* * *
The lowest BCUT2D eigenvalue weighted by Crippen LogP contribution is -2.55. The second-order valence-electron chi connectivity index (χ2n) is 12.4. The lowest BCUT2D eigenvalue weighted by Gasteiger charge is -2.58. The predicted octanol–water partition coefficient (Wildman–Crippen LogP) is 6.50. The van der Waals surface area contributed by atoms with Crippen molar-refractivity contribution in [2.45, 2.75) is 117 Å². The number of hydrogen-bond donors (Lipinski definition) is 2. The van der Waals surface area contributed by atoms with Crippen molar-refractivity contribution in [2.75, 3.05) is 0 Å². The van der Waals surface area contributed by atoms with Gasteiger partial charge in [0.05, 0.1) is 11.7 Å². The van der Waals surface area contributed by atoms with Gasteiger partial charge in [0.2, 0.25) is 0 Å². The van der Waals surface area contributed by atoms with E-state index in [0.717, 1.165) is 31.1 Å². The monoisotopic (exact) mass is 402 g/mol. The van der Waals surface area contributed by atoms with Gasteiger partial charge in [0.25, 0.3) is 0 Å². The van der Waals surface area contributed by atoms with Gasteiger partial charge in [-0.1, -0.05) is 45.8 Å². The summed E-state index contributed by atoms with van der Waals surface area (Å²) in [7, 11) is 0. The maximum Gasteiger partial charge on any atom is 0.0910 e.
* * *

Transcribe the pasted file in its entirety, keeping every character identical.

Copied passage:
The lowest BCUT2D eigenvalue weighted by Crippen LogP contribution is -2.55. The second-order valence-electron chi connectivity index (χ2n) is 12.4. The lowest BCUT2D eigenvalue weighted by Gasteiger charge is -2.58. The predicted octanol–water partition coefficient (Wildman–Crippen LogP) is 6.50. The van der Waals surface area contributed by atoms with Crippen molar-refractivity contribution in [2.45, 2.75) is 117 Å². The number of hydrogen-bond donors (Lipinski definition) is 2. The van der Waals surface area contributed by atoms with Crippen molar-refractivity contribution in [2.75, 3.05) is 0 Å². The van der Waals surface area contributed by atoms with Gasteiger partial charge in [0.05, 0.1) is 11.7 Å². The van der Waals surface area contributed by atoms with Gasteiger partial charge in [0.2, 0.25) is 0 Å². The van der Waals surface area contributed by atoms with E-state index in [0.717, 1.165) is 31.1 Å². The monoisotopic (exact) mass is 402 g/mol. The van der Waals surface area contributed by atoms with Gasteiger partial charge in [0.25, 0.3) is 0 Å². The van der Waals surface area contributed by atoms with Gasteiger partial charge in [-0.1, -0.05) is 45.8 Å². The summed E-state index contributed by atoms with van der Waals surface area (Å²) in [7, 11) is 0. The maximum Gasteiger partial charge on any atom is 0.0910 e.